“The rest of my squad, they’re under fire at the top of the eastern tower. They’ve got twenty valicorr coming up the stairs, and the elevators are down.”
My ears peeled back in shock. “What are they doing up there? How badly are they outnumbered?”
“It’s me and five other RTs, but one of them’s badly hurt. Too hurt to fight. They were going to man the anti-aircraft battery positioned on the tower, try to take down the mothership which is flying high in the sky right now.” She shook her head. “Problem is, the AA guns run off the station’s power, and that’s down right now, so they can’t even use it.” She skidded to a halt as we met yet another junction. The four of us exchanged glances. “If you take this right, the hallway should lead toward the eastern tower.”
The stations shook again from another explosion. I blinked, and stared at Joëlle. “What are you saying?”
She took off her helmet, purple locks spilling out, and looked me in the eye. “You’re clearly trained in combat, Talcorosax. I need you to head over there, buy them some time. K and I will head to the control room, and bring back the power.”
My body was full of adrenaline, and I nodded.
K glared at Joëlle. “Who said you were the one in charge?”
“You’re a mercenary. It’s your job to follow orders. We can’t reach the Active Director, so I’m the highest rank here.”
“But you don’t even work here!” K spat.
“Stop complaining! I know what I’m doing, and if you want to save the station, then you should help!”
“You shouldn’t order Osax around! Just because he’s a skyther-”
“It’s not because he’s a skyther!” Joëlle shot back.
I stepped between them. “It’s okay, I agree with the plan.” I can do this.
“What about me?” asked Waylon, his eyes full of fear. K rolled her eyes, and marched over to us.
“I can carry you; you’ll be just as safe with us.” She wrapped an arm around him and hefted him up to her side with ease. Waylon cried in surprise.
I turned to him. “Don’t worry. K will keep you safe.” I turned to K, and looked her in the eye. “Right, K?”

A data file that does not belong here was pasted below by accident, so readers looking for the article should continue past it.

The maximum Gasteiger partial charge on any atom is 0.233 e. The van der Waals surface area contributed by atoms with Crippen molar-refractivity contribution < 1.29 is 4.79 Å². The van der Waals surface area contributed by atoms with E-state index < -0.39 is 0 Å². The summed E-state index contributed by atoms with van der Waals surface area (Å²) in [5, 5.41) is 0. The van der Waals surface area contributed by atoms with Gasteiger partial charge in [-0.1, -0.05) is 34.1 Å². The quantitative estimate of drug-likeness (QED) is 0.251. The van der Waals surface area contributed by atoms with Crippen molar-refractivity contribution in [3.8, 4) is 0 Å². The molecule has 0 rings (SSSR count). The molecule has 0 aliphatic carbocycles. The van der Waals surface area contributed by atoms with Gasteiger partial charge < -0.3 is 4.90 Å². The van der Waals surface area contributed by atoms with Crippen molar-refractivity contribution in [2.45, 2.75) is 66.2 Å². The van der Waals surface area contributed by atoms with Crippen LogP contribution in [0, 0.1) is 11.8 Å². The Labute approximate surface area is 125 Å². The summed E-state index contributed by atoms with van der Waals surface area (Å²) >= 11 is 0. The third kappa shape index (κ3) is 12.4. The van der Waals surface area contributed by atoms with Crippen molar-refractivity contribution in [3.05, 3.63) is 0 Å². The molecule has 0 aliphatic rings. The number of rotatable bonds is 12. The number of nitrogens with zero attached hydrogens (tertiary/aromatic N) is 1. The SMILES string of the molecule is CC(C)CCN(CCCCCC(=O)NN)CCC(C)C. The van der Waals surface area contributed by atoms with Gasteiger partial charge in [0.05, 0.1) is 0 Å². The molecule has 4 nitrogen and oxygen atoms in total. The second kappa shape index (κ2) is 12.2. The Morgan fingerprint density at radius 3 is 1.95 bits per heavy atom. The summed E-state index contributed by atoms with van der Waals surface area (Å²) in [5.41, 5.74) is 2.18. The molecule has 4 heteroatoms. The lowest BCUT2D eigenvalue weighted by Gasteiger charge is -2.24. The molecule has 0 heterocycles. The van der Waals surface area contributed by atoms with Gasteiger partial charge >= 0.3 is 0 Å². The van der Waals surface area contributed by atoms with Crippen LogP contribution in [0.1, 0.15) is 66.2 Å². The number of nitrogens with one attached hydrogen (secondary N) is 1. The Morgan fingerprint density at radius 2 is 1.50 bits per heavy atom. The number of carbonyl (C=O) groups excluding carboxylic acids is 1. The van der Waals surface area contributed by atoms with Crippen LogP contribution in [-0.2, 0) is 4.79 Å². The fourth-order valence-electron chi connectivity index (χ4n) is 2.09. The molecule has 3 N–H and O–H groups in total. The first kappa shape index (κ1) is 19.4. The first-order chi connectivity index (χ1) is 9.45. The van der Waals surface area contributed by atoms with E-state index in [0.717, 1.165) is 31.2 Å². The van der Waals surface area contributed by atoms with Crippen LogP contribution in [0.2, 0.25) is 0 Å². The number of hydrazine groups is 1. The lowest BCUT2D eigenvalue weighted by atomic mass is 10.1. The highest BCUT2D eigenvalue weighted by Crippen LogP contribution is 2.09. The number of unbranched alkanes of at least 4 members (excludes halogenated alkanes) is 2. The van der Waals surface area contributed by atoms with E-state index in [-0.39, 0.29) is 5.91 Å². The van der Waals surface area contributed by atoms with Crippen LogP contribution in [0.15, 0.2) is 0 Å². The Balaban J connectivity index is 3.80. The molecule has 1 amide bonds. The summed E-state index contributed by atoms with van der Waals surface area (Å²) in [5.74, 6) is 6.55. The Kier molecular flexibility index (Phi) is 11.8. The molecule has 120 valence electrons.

She snorted, and gave me a smirk.
Joëlle shot K a glance. “You will be careful with him, right?”
K raised an eyebrow at her. “Yes sir.” She saluted her lazily with one hand.
“Don’t listen to her,” I said to Waylon, gesturing to K. “Joëlle, I’ll see what I can do for your squad. You can count on me.”
She smiled as she fitted her helmet back in place with a pressurizing hiss. “Good. They’re my family, Talcorosax. Take care of them.”
“I will. And, call me Osax.”
“If I’m still around, I’d like that.” She winked, and I quickly bowed a skyther farewell, which she mirrored. She continued running down the hall. K began to follow, before stopping and looking back once more.
“Osax?” she said.
“Yes?” She was gazing into my eyes. Her expression was stern, and she opened her mouth to speak, before shutting it. She blinked. At last she spoke.
“...See ya.” She waved, and with that, she bounded after Joëlle.
Heart pounding and mind racing, I sprinted down the other hall, my furred ears trailing behind me as I ran. Pain flared up in my right shoulder, but I tried to shake it off, tightening my mandibles.
I dashed through the dim halls, lit only by emergency lights. Blast marks covered the walls, and a few bodies of TAU marines were strewn across the hall. I took one look at my E-pistol and holstered it at my side, bending down to take a carbine from one of the fallen soldiers. His faceplate was broken, revealing one startled eye, and blood trailing down the side of his nose. I’m sorry, I thought, but with this, perhaps I can avenge you. I activated the gun and it buzzed to life.
I kept running, until I heard the sound of valicorr speaking to each other around the next bend. Instinctively I froze, and stopped just before the corner. Their voices were raspy, and they spoke in a language I couldn’t understand.
The voices were coming closer, and if I didn’t act soon, they’d get the drop on me, instead of the other way around. I started charging a volley of bolts and felt my breathing constrict in fear with each second. I could feel the blood pumping through my veins.
I waited several seconds until the red sparks began spewing out the barrel of my gun, and then ducked out from the corner and fired my weapon across the room. Three valicorr were in the hall, none of them had seen me, and the red energy darts shot across the hall horizontally. I’d hit all of them, and each one fell.
I noticed I’d been holding my breath, exhaled, and began running past their bodies in the hall.
Suddenly, blistering pain shot up through my right leg, and I saw my own reflection in the floor speed toward me. My carbine clattered to the ground as I slammed my face on the floor. I spun around, prone, to see the third raider lying on the ground with his arm outstretched and a plasma sword extended toward me. He snarled and hissed as he rose, and began limping to me.
I almost couldn’t think from the pain in my shoulder and leg, and my face was aching as well. The pirate stepped closer, using the wall for support, and pointed his shimmering energy sword at my face as he approached. His mouth opened, revealing his needle-like teeth, as he snarled. The emergency lights flashed across the hall illuminating him in a nightmarish red.